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Eliezer (Shlomo Bar-Aba) and Uriel Shkolink (Lior Ashkenazi) are father and son. Both eccentric professors, they have dedicated their lives to their work. Eliezer, the father, seems a stubborn purist who fears the establishment. His son, Uriel, appears to strive on accolades, endlessly seeking recognition. But one day, the tables turn. The two men switch places when the father learns he is to be awarded the most valuable honor he can receive. His desperate need for recognition is betrayed, his vanity exposed. Uriel is torn between pride and envy. Will he sabotage his father's glory?

Review by Andrew L. Urban:
Sometimes whimsical, often sardonic (with Amit Poznansky's underscore emphasising the humorous tone when required) Footnote is both serious and mocking about a father son relationship centered in arcane reaches of academia; Talmudic texts. Sounds a bit dull to most of us, I admit, but filmmaker Joseph Cidar brings the characters to the front and uses cinematic devices to engage us. For instance, a series of 'background briefings' as it were, on the father and the son, cutely framed as 'things you should know about ...'

The film dramatically switches tone when a simple office mistake creates a potentially explosive situation - increasing the father-son tensions, which are driven by professorial competition. This is when the filmmakers dig deeper into the psyche of both father and son, as well as expose some flaws in the system of awarding academic prizes. It may be fictional, but it does strike a credible note.

But ultimately it's a film about how fathers and sons manage the added complexity in their relationship of professional rivalry - and the potential for deep wounds to be inflicted by one upon the other.

To succeed in engaging us, the film demands two pitch-perfect performances. Characterisations that avoid shallow caricatures and deliver complex, tangible characters. Shlomo Bar-Aba and Lior Ashkenazi both excel as academics at war with each other for deeper and more complicated reasons than a highly prized award.

Review by Louise Keller:
Music is the driver of this expressly Jewish film about academic rivalry between father and son, in which emotions sway like a boat tossed on choppy seas. While Joseph Cedar's film may be limited in its specific subject matter of researching Talmudic literature, as a study in human nature it hits its mark, with smartly observed cadences that exemplify responses between two men who are brilliant in different ways and clash in the backwash as they strive for recognition.

It takes a while to get going - 40 minutes in fact - before we start to realise where the narrative is heading and what the wordy detailed passages about specialist Jewish studies are really about. It's an interesting premise with an equally interesting structure and the use of music, injecting high drama alongside a curious cat and mouse curiosity, gives the film a unique slant.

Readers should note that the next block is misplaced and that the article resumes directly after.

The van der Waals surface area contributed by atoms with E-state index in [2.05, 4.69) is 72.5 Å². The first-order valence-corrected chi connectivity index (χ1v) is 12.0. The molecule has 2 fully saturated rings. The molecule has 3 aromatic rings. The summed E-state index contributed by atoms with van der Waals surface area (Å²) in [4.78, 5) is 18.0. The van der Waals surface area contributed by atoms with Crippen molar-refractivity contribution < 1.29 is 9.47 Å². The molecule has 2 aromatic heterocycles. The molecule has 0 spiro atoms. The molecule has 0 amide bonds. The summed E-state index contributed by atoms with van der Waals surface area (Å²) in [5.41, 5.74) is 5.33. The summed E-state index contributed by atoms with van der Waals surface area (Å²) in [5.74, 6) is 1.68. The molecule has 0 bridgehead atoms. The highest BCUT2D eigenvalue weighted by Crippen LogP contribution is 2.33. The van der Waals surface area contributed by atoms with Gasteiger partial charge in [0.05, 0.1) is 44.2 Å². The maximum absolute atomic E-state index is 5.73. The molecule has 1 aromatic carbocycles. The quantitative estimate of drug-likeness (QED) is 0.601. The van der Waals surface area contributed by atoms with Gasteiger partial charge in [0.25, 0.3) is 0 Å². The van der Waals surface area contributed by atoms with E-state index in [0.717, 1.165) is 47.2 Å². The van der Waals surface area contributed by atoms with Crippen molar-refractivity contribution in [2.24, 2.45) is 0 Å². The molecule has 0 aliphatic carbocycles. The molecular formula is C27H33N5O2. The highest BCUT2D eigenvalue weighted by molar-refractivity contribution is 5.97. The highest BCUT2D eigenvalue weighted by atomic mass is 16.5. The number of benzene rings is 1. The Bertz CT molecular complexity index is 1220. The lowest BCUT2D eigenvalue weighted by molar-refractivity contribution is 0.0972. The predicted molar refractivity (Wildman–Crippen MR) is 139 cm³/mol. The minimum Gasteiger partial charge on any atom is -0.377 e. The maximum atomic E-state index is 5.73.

In the early sequence in which Uriel Shkolnik (Lior Ashkenazi) is welcomed before an enthusiastic audience into the National Israel Academy of Sciences, the camera rests solely on the expressionless face of his father, Professor Eliezer Shkolnik (Shlomo Bar Aba). We hear the applause through his ears: it is muffled and discordant. It is clear that Eliezer is disconnected from everything that is happening. The scene in which the security guard at the function asks him to identify himself is telling; Eliezer avoids mentioning his relationship with the guest of honour. It's as though he resents being there on account of his son.

It is over the next hour and a half that we observe the highs and lows of the pendulum swings of frustration, irritation, concessions and deterioration of the relationship between father and son. Evidently both ambitious, both men approach their highly specialised work from a totally different standpoint. Uriel is chaotic, messy and thrives on being recognised; his father is a purist, plodding through a lifetime of methodical diligence, his life's pride and only acclaim coming in the form of a footnote in an acclaimed (but deceased) colleague's book. That is before the issue of the coveted Israel Prize arises, for which Eliezer has applied for the past twenty years.

The key scene in which Uriel is called to the Ministry for Education to receive some good and bad news marks the film's highlight and in which music plays no part at all. The messages are varied as we observe the accolade-hungry Eliezer long for his five minutes in the sun, while Uriel is faced by an impossible decision. It is the shift of Uriel's nice-guy, afraid of confrontation, when provoked that gives the film ballast.

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(Israel, 2011)

Hearat Shulayim

CAST: Shlomo Bar-Aba, Lior Ashkenazi, Aliza Rosen, Yuval Scharf

PRODUCER: Joseph Cedar, Leon Edery, Moshe Edery, David Mandil

DIRECTOR: Joseph Cedar

SCRIPT: Joseph Cedar


EDITOR: Einat Glaser Zarhin

MUSIC: Amit Poznansky


RUNNING TIME: 106 minutes



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